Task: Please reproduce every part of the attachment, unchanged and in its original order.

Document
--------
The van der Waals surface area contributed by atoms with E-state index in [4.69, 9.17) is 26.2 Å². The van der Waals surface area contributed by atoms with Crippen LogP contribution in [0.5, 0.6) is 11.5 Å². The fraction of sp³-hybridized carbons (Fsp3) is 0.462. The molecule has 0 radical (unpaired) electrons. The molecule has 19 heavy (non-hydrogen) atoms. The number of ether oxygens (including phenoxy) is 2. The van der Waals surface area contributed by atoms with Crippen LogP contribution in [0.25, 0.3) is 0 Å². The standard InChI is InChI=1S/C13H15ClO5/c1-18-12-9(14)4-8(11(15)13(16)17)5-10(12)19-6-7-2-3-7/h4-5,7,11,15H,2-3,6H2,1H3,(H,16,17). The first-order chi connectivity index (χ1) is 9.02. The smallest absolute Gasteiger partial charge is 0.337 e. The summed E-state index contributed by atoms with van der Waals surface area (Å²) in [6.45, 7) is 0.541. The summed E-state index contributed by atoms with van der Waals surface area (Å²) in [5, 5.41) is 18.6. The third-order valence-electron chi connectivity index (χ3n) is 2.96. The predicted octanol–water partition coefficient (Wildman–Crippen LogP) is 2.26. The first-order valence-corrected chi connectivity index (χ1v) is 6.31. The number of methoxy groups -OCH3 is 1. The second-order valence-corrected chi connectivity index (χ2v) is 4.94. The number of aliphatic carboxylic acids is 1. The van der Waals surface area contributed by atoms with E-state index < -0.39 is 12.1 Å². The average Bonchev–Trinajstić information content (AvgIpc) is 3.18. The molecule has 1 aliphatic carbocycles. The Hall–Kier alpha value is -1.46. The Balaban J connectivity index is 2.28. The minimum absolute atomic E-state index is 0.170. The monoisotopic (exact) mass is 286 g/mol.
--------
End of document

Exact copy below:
The van der Waals surface area contributed by atoms with E-state index in [4.69, 9.17) is 26.2 Å². The van der Waals surface area contributed by atoms with Crippen LogP contribution in [0.5, 0.6) is 11.5 Å². The fraction of sp³-hybridized carbons (Fsp3) is 0.462. The molecule has 0 radical (unpaired) electrons. The molecule has 19 heavy (non-hydrogen) atoms. The number of ether oxygens (including phenoxy) is 2. The van der Waals surface area contributed by atoms with Crippen LogP contribution in [0.25, 0.3) is 0 Å². The standard InChI is InChI=1S/C13H15ClO5/c1-18-12-9(14)4-8(11(15)13(16)17)5-10(12)19-6-7-2-3-7/h4-5,7,11,15H,2-3,6H2,1H3,(H,16,17). The first-order chi connectivity index (χ1) is 9.02. The smallest absolute Gasteiger partial charge is 0.337 e. The summed E-state index contributed by atoms with van der Waals surface area (Å²) in [6.45, 7) is 0.541. The summed E-state index contributed by atoms with van der Waals surface area (Å²) in [5, 5.41) is 18.6. The third-order valence-electron chi connectivity index (χ3n) is 2.96. The predicted octanol–water partition coefficient (Wildman–Crippen LogP) is 2.26. The first-order valence-corrected chi connectivity index (χ1v) is 6.31. The number of methoxy groups -OCH3 is 1. The second-order valence-corrected chi connectivity index (χ2v) is 4.94. The number of aliphatic carboxylic acids is 1. The van der Waals surface area contributed by atoms with E-state index < -0.39 is 12.1 Å². The average Bonchev–Trinajstić information content (AvgIpc) is 3.18. The molecule has 1 aliphatic carbocycles. The Hall–Kier alpha value is -1.46. The Balaban J connectivity index is 2.28. The minimum absolute atomic E-state index is 0.170. The monoisotopic (exact) mass is 286 g/mol.